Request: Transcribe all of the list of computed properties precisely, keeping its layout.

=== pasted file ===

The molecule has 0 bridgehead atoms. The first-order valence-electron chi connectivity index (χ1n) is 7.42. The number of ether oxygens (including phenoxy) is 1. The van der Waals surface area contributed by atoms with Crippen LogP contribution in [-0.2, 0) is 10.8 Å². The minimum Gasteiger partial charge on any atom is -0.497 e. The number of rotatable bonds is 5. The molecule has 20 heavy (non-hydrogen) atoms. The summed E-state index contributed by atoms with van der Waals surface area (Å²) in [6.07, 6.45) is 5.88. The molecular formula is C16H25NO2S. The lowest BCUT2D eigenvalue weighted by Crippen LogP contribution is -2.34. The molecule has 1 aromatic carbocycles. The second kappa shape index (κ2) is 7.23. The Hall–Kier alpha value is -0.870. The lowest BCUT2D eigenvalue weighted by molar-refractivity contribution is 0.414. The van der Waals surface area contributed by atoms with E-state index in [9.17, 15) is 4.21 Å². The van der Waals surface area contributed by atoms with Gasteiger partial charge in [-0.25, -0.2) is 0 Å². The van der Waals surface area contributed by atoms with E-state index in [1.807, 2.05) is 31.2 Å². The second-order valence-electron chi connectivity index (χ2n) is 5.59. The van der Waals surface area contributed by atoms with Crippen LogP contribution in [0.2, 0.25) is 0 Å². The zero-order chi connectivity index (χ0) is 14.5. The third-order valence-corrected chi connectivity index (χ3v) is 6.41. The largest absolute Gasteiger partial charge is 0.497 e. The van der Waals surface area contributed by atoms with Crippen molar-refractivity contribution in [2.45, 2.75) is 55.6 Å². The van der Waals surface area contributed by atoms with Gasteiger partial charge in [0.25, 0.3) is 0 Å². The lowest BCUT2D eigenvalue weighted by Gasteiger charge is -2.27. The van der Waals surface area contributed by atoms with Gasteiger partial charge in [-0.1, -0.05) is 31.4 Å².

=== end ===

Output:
The molecule has 0 bridgehead atoms. The first-order valence-electron chi connectivity index (χ1n) is 7.42. The number of ether oxygens (including phenoxy) is 1. The van der Waals surface area contributed by atoms with Crippen LogP contribution in [-0.2, 0) is 10.8 Å². The minimum Gasteiger partial charge on any atom is -0.497 e. The number of rotatable bonds is 5. The molecule has 20 heavy (non-hydrogen) atoms. The summed E-state index contributed by atoms with van der Waals surface area (Å²) in [6.07, 6.45) is 5.88. The molecular formula is C16H25NO2S. The lowest BCUT2D eigenvalue weighted by Crippen LogP contribution is -2.34. The molecule has 1 aromatic carbocycles. The second kappa shape index (κ2) is 7.23. The Hall–Kier alpha value is -0.870. The lowest BCUT2D eigenvalue weighted by molar-refractivity contribution is 0.414. The van der Waals surface area contributed by atoms with E-state index in [9.17, 15) is 4.21 Å². The van der Waals surface area contributed by atoms with Gasteiger partial charge in [-0.25, -0.2) is 0 Å². The van der Waals surface area contributed by atoms with E-state index in [1.807, 2.05) is 31.2 Å². The second-order valence-electron chi connectivity index (χ2n) is 5.59. The van der Waals surface area contributed by atoms with Crippen LogP contribution in [0.2, 0.25) is 0 Å². The zero-order chi connectivity index (χ0) is 14.5. The third-order valence-corrected chi connectivity index (χ3v) is 6.41. The largest absolute Gasteiger partial charge is 0.497 e. The van der Waals surface area contributed by atoms with Crippen molar-refractivity contribution in [2.45, 2.75) is 55.6 Å². The van der Waals surface area contributed by atoms with Gasteiger partial charge in [0.25, 0.3) is 0 Å². The lowest BCUT2D eigenvalue weighted by Gasteiger charge is -2.27. The van der Waals surface area contributed by atoms with Gasteiger partial charge in [-0.1, -0.05) is 31.4 Å².